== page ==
Claire Leininger, Girl Scout Historian, shares her thoughts of her visit with Barrington Girl Scouts. You can view photos of her visit here.
“I am now officially an old lady,” I thought as I read an email from Nicole, a Barrington Girl Scout leader who wondered if I was interested in coming to her troop meeting in January to share my experiences as a girl member in the 1960’s. And the best part was, I didn’t even need to prepare a presentation! The new Journey program, Nicole explained, was girl led. The girls had to come up with their own questions to ask. Piece of cake, right?
After many years as an adult volunteer I became the historian for the Barrington Service Unit. We have a collection of uniforms, memorabilia and scrapbooks stored at the local historical society. Over the past years we have shared this with troops as well as creating displays, fashion shows and even a 75th reunion for Barrington Girl Scouts. So, I have lots of things to ‘share’ with troops, but I have never been asked to share my memories. I could not imagine what they might ask me, but those days of my ten-year-old self (with, strangely enough, the same haircut I have now) seemed pretty fresh in my mind.
Dressed in my mother’s Stella Sloat leader uniform (calling Dr.Freud!), I arrived at the troop meeting with some ‘show and tell’ items for the troop-some 1960’s era uniforms and handbooks. A group of curious little girls were gathered in a circle on the floor, armed with notebooks and pencils. Nicole introduced me and suggested we go around the circle to let each girl ask a question. Expectantly, I looked at the first girl who asked, “How many boxes of cookies did you sell?” I was like a deer in the headlights! I had no memory whatsoever about selling cookies and had to say (sheepishly), “I don’t remember.” This was going to be harder than I thought. Surely, the next question would be easier, so I was flummoxed when the second girl asked, “ How much did a box of cookies cost when you were a Girl Scout?” Uhh………Well, maybe 75 cents or a dollar? Anxiously, I looked up at Nicole who said, “Well, the troop has just started selling cookies.” Ah! The third time turned out to be the charm, as the next girl asked, “What was your favorite kind of Girl Scout cookie?” “Thin Mints!” I proclaimed. Finally, a question I could answer!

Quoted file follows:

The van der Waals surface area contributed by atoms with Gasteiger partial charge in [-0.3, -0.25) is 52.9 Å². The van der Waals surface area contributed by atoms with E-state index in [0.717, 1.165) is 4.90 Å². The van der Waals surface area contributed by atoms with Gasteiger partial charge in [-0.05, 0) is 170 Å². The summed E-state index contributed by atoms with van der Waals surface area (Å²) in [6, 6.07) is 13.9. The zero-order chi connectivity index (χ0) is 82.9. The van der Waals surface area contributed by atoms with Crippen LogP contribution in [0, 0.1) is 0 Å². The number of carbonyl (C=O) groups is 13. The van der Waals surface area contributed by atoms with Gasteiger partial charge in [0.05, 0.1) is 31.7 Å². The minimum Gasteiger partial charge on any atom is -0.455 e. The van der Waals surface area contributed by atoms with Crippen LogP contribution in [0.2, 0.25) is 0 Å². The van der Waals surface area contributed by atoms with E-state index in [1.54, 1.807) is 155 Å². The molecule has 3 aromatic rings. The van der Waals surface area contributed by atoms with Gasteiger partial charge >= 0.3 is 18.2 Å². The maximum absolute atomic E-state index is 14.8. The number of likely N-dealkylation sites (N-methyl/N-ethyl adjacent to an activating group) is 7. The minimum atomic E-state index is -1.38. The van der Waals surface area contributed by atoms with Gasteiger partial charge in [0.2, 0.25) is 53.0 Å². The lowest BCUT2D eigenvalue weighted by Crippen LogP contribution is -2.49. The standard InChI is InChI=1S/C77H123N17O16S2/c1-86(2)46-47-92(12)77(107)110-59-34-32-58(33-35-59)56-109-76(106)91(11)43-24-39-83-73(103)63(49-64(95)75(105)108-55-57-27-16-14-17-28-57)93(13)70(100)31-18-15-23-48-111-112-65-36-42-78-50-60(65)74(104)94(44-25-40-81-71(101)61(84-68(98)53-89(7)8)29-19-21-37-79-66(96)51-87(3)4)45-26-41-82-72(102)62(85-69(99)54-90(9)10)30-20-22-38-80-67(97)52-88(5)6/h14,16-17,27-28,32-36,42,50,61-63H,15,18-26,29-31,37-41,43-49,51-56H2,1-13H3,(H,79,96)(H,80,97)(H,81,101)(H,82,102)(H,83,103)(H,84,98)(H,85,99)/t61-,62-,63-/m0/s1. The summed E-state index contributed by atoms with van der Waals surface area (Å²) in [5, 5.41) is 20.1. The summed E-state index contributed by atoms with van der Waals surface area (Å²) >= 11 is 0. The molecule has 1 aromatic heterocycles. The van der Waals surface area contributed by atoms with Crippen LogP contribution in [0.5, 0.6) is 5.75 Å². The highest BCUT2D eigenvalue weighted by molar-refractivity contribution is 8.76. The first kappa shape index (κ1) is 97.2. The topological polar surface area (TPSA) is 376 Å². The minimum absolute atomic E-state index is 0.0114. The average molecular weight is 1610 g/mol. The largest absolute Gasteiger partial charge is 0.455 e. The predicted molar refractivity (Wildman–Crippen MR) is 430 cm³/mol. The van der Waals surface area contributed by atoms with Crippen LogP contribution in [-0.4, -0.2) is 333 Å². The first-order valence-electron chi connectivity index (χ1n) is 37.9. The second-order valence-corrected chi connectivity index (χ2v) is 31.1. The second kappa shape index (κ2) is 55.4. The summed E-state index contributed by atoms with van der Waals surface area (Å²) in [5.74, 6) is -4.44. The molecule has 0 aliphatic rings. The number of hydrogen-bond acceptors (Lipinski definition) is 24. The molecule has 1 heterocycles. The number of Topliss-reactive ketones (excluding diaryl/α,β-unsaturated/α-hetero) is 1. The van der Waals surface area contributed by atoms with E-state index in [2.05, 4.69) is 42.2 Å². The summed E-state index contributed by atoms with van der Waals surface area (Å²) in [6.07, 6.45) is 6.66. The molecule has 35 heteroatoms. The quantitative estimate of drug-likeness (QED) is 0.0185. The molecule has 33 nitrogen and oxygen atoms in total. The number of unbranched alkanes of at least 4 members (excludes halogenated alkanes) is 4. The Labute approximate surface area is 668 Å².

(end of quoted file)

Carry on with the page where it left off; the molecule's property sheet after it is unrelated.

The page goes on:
Bit by bit, the girls opened up and asked more questions that I was able to answer, like “What was your favorite thing about Girl Scouting?” Easy, Girl Scout Camp! And, “Who was your leader?” My mother, who died seven years ago after a long battle with Alzheimer’s, led my troop from Brownies onward and went on to become the district chairman in our council. I thought about what a ‘circle’ Girl Scouting can be and left the girls with one final thought. “Guess what! When you grow up, you can all become Girl Scout leaders.” I told them. Their faces lit up and they smiled. “Because, when you get older, you may not remember how many boxes of cookies you sold, or how much they cost, but you will remember how much fun you had, the friends you made, and how much you learned.” And those are the memories worth passing on.